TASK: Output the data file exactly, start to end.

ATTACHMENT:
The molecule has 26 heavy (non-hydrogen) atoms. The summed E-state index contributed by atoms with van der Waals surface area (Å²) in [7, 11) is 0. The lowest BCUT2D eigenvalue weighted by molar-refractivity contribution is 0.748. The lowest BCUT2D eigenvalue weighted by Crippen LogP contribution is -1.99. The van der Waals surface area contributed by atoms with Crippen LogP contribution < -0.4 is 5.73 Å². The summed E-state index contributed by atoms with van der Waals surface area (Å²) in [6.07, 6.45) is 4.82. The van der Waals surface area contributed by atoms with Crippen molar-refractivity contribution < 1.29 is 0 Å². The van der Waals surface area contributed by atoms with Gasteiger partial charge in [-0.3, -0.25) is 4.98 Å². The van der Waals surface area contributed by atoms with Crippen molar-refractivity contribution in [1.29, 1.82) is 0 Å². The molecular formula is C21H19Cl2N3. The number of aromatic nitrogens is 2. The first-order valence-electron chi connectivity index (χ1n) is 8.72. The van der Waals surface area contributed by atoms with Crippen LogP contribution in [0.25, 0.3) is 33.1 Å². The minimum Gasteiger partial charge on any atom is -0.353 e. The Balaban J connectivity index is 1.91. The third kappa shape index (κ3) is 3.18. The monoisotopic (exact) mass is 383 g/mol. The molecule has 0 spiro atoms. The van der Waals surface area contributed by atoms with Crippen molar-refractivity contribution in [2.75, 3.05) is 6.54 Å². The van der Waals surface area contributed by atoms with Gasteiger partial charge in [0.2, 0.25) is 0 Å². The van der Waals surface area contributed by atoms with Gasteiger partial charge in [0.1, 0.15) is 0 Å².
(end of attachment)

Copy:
The molecule has 26 heavy (non-hydrogen) atoms. The summed E-state index contributed by atoms with van der Waals surface area (Å²) in [7, 11) is 0. The lowest BCUT2D eigenvalue weighted by molar-refractivity contribution is 0.748. The lowest BCUT2D eigenvalue weighted by Crippen LogP contribution is -1.99. The van der Waals surface area contributed by atoms with Crippen LogP contribution < -0.4 is 5.73 Å². The summed E-state index contributed by atoms with van der Waals surface area (Å²) in [6.07, 6.45) is 4.82. The van der Waals surface area contributed by atoms with Crippen molar-refractivity contribution < 1.29 is 0 Å². The van der Waals surface area contributed by atoms with Gasteiger partial charge in [-0.3, -0.25) is 4.98 Å². The van der Waals surface area contributed by atoms with Crippen molar-refractivity contribution in [1.29, 1.82) is 0 Å². The molecular formula is C21H19Cl2N3. The number of aromatic nitrogens is 2. The first-order valence-electron chi connectivity index (χ1n) is 8.72. The van der Waals surface area contributed by atoms with Crippen LogP contribution in [0.25, 0.3) is 33.1 Å². The minimum Gasteiger partial charge on any atom is -0.353 e. The Balaban J connectivity index is 1.91. The third kappa shape index (κ3) is 3.18. The monoisotopic (exact) mass is 383 g/mol. The molecule has 0 spiro atoms. The van der Waals surface area contributed by atoms with Crippen molar-refractivity contribution in [2.75, 3.05) is 6.54 Å². The van der Waals surface area contributed by atoms with Gasteiger partial charge in [0.2, 0.25) is 0 Å². The van der Waals surface area contributed by atoms with Gasteiger partial charge in [0.1, 0.15) is 0 Å².